Who pays temporary accommodation for EQC repairs?

Question from Merodie updated on 25th January 2013:

I own a residential rental property in Christchurch with a fixed term tenancy. At some stage it will need EQC repairs and the tenants may have to move out. I have read varying opinions on who pays for what during the time the property is un tenanted. Most seem to say that tenant claims any costs over the normal rent amount off their contents insurance, I would also claim loss of rent from my insurance. Is this the case? Who's responsibility is it to find the tenants alternative accommodation? Does the fixed vs periodic tenancy agreement impact on the requirements?

Our expert Alan Bruce responded:

Under the Residential Tenancies Act 1986 (the Act), landlords have an obligation to ensure the premises are maintained in a reasonable state of repair and comply with all the relevant health, safety, and building regulations. Where necessary maintenance work is required to be carried out, and the work is of such an extent that the tenants are unable to occupy the premises during that time, unless an agreement is reached between both parties which agrees otherwise (e.g. the landlord has suitable alternative accommodation the tenant can move into while the repairs are carried out), generally the tenant will not be expected to pay rent while they are not residing in the property (regardless of whether it is a fixed term tenancy or a periodic tenancy). Landlords and tenants in this situation should discuss the matter with their insurer to determine what their respective policies cover. It is also important to note that the Act does not outline the notice requirements where a landlord requires a tenant to vacate the premises for a time in order to carry out repairs.  Additionally, it does not specify who is responsible for finding alternative accommodation for tenants, if they are required to vacate the premises. It was not anticipated that the Act would be required to apply to the type of situations currently being experienced in Christchurch.   Therefore, in order to resolve any tenancy issues which emerge, parties are encouraged to discuss their situation with each other with a view to reaching an agreement suitable to both parties.  In the event that an agreement cannot be reached, either party may apply to the Tenancy Tribunal for a decision on the matter. To discuss your situation further, you can visit the Ministry of Business, Innovation and Employment, Building and Housing Group’s website at www.dbh.govt.nz, or call 0800 TENANCY (0800 836 262).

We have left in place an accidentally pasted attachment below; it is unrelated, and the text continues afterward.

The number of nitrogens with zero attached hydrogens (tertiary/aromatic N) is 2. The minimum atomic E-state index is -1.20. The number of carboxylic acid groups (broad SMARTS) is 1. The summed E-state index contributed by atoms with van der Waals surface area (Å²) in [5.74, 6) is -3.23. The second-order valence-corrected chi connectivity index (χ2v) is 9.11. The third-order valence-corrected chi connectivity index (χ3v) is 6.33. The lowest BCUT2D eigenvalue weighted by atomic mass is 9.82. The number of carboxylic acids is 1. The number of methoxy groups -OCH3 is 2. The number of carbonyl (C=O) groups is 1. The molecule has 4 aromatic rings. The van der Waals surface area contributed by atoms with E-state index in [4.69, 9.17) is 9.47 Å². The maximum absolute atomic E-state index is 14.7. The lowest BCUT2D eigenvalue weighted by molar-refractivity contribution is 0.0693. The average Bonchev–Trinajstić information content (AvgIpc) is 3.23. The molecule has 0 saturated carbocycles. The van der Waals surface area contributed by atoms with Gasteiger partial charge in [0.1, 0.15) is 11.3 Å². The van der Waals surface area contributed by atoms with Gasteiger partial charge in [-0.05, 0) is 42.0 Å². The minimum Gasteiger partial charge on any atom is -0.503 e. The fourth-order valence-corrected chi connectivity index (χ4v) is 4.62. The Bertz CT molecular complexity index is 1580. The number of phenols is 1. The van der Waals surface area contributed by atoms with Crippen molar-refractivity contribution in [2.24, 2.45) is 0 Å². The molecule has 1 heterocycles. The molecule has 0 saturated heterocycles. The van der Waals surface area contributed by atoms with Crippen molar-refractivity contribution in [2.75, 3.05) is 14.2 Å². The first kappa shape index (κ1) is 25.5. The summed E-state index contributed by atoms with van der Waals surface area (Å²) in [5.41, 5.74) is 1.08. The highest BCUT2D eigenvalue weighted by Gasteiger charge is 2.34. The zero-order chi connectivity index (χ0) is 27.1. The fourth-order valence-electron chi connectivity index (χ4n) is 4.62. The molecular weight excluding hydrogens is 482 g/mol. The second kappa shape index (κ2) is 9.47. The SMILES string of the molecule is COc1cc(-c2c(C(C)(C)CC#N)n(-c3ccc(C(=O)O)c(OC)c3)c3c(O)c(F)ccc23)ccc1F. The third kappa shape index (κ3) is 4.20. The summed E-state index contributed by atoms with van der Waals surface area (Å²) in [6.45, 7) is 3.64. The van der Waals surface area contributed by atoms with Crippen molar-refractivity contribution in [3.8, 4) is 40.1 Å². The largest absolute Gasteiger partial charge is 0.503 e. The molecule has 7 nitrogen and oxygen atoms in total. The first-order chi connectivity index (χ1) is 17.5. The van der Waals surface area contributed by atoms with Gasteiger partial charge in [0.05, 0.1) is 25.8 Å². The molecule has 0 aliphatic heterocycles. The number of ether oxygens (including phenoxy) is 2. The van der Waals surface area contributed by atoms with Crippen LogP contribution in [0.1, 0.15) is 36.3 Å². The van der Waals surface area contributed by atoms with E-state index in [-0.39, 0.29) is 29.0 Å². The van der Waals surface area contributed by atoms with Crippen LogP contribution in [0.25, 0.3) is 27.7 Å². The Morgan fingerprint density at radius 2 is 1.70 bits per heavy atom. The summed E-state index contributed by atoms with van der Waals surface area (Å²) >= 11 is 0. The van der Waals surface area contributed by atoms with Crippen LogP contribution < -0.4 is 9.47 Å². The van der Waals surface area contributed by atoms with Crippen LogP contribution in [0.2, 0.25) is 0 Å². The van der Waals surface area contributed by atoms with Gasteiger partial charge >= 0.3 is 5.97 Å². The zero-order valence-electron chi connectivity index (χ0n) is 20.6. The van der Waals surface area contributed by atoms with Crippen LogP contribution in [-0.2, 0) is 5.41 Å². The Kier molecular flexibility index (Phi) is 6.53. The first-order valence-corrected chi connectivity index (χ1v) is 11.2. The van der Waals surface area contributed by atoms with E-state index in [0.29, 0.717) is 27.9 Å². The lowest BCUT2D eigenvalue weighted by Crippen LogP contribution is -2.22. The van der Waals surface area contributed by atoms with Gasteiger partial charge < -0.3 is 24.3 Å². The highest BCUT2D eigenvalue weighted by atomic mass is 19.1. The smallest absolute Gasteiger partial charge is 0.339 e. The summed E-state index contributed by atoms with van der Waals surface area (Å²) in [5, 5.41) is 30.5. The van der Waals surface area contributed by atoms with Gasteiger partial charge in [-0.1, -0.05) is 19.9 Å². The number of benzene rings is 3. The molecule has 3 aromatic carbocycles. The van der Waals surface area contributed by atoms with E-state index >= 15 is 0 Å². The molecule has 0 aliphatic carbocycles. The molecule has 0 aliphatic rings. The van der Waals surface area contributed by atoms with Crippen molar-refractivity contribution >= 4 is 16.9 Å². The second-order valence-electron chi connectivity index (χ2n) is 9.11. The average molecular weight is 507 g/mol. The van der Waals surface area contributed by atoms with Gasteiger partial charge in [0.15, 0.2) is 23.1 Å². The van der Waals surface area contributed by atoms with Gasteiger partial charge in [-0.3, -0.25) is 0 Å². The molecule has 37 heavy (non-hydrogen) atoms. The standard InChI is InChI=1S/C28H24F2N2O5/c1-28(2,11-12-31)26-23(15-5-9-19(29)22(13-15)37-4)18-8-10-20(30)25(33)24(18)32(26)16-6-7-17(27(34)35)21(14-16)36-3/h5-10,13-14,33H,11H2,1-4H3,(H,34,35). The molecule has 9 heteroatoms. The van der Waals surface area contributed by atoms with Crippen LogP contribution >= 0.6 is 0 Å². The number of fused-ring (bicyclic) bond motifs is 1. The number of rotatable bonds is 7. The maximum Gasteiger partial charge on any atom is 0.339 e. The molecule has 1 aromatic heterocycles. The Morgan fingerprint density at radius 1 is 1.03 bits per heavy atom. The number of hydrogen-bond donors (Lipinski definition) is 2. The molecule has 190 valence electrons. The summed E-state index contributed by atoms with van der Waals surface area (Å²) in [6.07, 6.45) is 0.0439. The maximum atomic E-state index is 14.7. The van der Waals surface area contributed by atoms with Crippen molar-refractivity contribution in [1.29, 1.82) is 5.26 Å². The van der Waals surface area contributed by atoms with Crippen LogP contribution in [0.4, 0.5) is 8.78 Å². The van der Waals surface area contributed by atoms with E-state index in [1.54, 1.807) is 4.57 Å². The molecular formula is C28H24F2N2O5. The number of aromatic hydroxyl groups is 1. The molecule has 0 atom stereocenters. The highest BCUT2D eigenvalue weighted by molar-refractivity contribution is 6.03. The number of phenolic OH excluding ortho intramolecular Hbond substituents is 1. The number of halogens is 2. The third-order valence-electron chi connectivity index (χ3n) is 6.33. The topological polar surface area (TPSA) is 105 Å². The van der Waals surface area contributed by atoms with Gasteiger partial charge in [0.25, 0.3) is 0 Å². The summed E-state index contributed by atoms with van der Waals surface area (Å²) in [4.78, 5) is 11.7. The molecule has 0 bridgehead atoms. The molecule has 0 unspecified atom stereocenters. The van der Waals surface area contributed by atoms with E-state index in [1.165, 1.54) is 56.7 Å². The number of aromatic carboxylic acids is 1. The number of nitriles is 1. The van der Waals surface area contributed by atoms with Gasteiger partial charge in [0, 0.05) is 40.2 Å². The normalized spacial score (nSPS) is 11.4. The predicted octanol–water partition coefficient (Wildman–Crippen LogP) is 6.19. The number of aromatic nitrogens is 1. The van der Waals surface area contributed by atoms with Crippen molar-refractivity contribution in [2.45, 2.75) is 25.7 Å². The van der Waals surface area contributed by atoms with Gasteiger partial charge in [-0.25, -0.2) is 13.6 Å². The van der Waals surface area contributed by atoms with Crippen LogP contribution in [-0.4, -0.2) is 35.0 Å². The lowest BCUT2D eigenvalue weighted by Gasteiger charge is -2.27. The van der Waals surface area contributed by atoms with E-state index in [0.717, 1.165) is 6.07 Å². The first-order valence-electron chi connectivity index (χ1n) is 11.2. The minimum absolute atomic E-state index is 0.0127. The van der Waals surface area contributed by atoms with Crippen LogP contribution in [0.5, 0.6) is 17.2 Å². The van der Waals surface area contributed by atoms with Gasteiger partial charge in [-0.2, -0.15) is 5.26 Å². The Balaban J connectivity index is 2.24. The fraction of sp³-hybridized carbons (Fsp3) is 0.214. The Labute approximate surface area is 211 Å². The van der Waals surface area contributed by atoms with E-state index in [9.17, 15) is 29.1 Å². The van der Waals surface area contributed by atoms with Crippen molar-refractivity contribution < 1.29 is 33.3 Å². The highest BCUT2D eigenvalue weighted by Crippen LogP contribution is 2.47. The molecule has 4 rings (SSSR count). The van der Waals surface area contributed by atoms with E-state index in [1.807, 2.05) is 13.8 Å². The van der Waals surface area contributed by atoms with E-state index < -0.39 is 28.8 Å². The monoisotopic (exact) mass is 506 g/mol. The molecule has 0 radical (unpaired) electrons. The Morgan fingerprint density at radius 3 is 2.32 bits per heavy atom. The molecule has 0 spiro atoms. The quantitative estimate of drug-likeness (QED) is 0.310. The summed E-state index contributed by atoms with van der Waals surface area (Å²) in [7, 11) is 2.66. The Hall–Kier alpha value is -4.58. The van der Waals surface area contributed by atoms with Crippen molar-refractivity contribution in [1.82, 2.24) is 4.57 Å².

The Ministry of Business, Innovation and Employment provides information and guidance on building law and compliance, services including weathertight homes, and advice for tenants and landlords.

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